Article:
Orville Burton, formerly of the University of Illinois and presently an endowed professor at Clemson University, opens the book with a clearly reasoned description of American society from 1830 to the clash of war. He emphasizes the evolution of the United States from the agrarian society of its early years to the more sophisticated economy of the nineteenth century. The nation had seemingly agreed that slavery had a major role to play in the early agrarian society, but over time the free-soil economy of industrial and farm laborers came to see slavery as an evil. As Lincoln said, the nation came to understand that it could not exist half slave and half free, and it began to split along that fault line. Lincoln believed in liberty and union as being intertwined, so slavery’s expansion had to be halted, and the common agreement on slavery with the South therefore disappeared into the cauldron of war.
J. Matthew Gallman of the University of Florida sees Lincoln during the Civil War as a teacher exploring the meaning of citizenship during wartime. Lincoln did not require all that much from his fellow Americans; basically, though, he believed his job as president was to aid citizens to make informed decisions that would prove helpful in advancing the Union’s war effort. Yet he rarely called on his fellow man to make difficult sacrifices. As Gallman says in the last sentence of his essay, “patriotic citizenship alone . . . involved very few special rights or responsibilities in time of war” (54).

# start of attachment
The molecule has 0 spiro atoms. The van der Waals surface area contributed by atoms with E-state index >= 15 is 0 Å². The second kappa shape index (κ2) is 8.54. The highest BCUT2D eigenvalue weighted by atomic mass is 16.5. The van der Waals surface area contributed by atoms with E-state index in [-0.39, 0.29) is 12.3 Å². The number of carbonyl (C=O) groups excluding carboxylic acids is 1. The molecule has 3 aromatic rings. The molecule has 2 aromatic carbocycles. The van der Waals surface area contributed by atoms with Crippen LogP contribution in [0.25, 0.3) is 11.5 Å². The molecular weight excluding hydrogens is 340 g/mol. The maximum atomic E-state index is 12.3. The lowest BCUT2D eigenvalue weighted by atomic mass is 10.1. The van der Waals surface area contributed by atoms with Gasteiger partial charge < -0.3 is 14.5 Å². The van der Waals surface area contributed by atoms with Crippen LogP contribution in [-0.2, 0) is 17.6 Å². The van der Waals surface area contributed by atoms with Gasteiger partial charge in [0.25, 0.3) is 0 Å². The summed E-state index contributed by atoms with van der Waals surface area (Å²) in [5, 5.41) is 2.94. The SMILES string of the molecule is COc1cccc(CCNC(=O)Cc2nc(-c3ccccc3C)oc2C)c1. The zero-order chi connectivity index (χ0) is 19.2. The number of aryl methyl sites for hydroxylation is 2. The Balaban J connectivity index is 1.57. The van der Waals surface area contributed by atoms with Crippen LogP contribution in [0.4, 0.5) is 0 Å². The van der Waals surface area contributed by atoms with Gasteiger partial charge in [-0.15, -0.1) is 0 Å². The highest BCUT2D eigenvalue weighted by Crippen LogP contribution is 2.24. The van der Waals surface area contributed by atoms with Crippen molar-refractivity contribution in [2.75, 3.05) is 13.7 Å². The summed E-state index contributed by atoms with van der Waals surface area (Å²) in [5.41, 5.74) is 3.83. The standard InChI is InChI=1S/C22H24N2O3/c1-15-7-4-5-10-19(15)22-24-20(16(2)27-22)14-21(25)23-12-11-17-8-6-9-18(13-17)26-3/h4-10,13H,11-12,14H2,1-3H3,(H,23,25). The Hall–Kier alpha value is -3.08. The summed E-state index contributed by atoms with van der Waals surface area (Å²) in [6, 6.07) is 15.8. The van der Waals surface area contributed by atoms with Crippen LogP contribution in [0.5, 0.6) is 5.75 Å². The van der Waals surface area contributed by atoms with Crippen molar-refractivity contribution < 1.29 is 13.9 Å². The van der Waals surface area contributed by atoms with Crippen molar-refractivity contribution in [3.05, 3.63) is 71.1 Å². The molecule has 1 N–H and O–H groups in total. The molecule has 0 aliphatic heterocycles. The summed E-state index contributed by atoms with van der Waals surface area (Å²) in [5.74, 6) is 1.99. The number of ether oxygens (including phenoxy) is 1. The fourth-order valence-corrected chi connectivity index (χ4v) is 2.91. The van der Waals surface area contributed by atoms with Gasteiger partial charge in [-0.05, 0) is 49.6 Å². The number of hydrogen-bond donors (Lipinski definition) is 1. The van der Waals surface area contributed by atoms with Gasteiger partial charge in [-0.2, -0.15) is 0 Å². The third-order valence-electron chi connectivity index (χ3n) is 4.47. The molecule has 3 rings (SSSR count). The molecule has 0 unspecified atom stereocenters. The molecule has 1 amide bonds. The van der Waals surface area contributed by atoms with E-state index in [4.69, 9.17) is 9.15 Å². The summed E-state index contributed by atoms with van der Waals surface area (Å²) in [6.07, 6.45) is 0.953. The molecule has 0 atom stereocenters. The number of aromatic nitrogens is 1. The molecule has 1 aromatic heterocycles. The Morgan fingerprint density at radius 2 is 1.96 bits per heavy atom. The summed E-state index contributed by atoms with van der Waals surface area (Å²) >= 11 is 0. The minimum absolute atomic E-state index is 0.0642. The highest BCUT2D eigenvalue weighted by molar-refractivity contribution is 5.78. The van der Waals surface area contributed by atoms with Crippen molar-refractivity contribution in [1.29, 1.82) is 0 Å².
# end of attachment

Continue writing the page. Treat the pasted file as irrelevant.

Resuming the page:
The essay by Ohio State University’s Mark Grimsley is the one most critical of Lincoln. Taking a position that is rare among Civil War historians, Grimsley argues that Lincoln blundered significantly when, during McClellan’s Peninsular Campaign, he kept Irwin McDowell’s corps back to protect Washington despite McClellan’s protest. Throughout the essay, Grimsley defends McClellan (remaining generally silent about his refusal to press forward). He believes historians have so much disdain for McClellan and so much respect for Lincoln that their military vision is clouded. Surely the point is arguable, but then Grimsley ends his essay by citing the theories of a Jungian psychologist and a mythologist that he believes affect historians’ views of McClellan. Historians see McClellan as “the High Chair Tyrant”—the little child banging his spoon on his high chair tray and screaming for attention. Grimsley says historians allow their analysis of McClellan to slip into this archetype. Thus, Grimsley says, Lincoln’s response to McClellan’s campaign should accurately be seen “as a well intentioned but misguided military adventure” (84).